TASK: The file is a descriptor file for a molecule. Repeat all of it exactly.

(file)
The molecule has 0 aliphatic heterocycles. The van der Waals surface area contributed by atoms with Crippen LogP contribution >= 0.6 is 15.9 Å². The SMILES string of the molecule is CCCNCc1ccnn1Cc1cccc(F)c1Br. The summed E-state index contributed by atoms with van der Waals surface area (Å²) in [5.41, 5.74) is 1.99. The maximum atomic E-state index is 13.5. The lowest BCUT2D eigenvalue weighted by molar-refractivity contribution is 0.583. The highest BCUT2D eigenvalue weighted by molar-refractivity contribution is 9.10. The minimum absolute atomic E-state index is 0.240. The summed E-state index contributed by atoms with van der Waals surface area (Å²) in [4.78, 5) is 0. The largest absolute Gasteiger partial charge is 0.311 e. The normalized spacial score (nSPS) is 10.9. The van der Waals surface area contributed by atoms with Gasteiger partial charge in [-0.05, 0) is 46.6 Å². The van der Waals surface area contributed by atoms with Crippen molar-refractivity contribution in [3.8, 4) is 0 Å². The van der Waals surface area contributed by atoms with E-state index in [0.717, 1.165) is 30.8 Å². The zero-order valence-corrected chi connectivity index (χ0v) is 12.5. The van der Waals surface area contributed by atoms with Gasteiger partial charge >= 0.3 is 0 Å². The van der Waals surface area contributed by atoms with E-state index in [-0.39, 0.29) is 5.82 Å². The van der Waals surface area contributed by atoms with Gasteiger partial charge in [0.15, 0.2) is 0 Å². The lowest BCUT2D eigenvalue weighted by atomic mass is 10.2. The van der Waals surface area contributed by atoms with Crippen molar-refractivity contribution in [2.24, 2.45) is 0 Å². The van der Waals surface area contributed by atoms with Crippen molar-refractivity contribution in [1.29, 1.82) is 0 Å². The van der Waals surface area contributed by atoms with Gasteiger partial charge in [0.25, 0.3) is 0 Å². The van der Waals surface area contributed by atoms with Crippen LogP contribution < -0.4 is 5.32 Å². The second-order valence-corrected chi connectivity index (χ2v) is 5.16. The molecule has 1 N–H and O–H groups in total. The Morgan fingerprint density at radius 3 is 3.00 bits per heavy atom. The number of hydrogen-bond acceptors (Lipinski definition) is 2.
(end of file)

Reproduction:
The molecule has 0 aliphatic heterocycles. The van der Waals surface area contributed by atoms with Crippen LogP contribution >= 0.6 is 15.9 Å². The SMILES string of the molecule is CCCNCc1ccnn1Cc1cccc(F)c1Br. The summed E-state index contributed by atoms with van der Waals surface area (Å²) in [5.41, 5.74) is 1.99. The maximum atomic E-state index is 13.5. The lowest BCUT2D eigenvalue weighted by molar-refractivity contribution is 0.583. The highest BCUT2D eigenvalue weighted by molar-refractivity contribution is 9.10. The minimum absolute atomic E-state index is 0.240. The summed E-state index contributed by atoms with van der Waals surface area (Å²) in [4.78, 5) is 0. The largest absolute Gasteiger partial charge is 0.311 e. The normalized spacial score (nSPS) is 10.9. The van der Waals surface area contributed by atoms with Gasteiger partial charge in [-0.05, 0) is 46.6 Å². The van der Waals surface area contributed by atoms with Crippen molar-refractivity contribution in [3.8, 4) is 0 Å². The van der Waals surface area contributed by atoms with E-state index in [0.717, 1.165) is 30.8 Å². The zero-order valence-corrected chi connectivity index (χ0v) is 12.5. The van der Waals surface area contributed by atoms with Gasteiger partial charge >= 0.3 is 0 Å². The van der Waals surface area contributed by atoms with E-state index in [-0.39, 0.29) is 5.82 Å². The van der Waals surface area contributed by atoms with Gasteiger partial charge in [0.15, 0.2) is 0 Å². The lowest BCUT2D eigenvalue weighted by atomic mass is 10.2. The van der Waals surface area contributed by atoms with Crippen molar-refractivity contribution in [2.24, 2.45) is 0 Å². The van der Waals surface area contributed by atoms with Crippen molar-refractivity contribution in [1.29, 1.82) is 0 Å². The van der Waals surface area contributed by atoms with Gasteiger partial charge in [0.25, 0.3) is 0 Å². The van der Waals surface area contributed by atoms with Crippen LogP contribution < -0.4 is 5.32 Å². The second-order valence-corrected chi connectivity index (χ2v) is 5.16. The molecule has 1 N–H and O–H groups in total. The Morgan fingerprint density at radius 3 is 3.00 bits per heavy atom. The number of hydrogen-bond acceptors (Lipinski definition) is 2.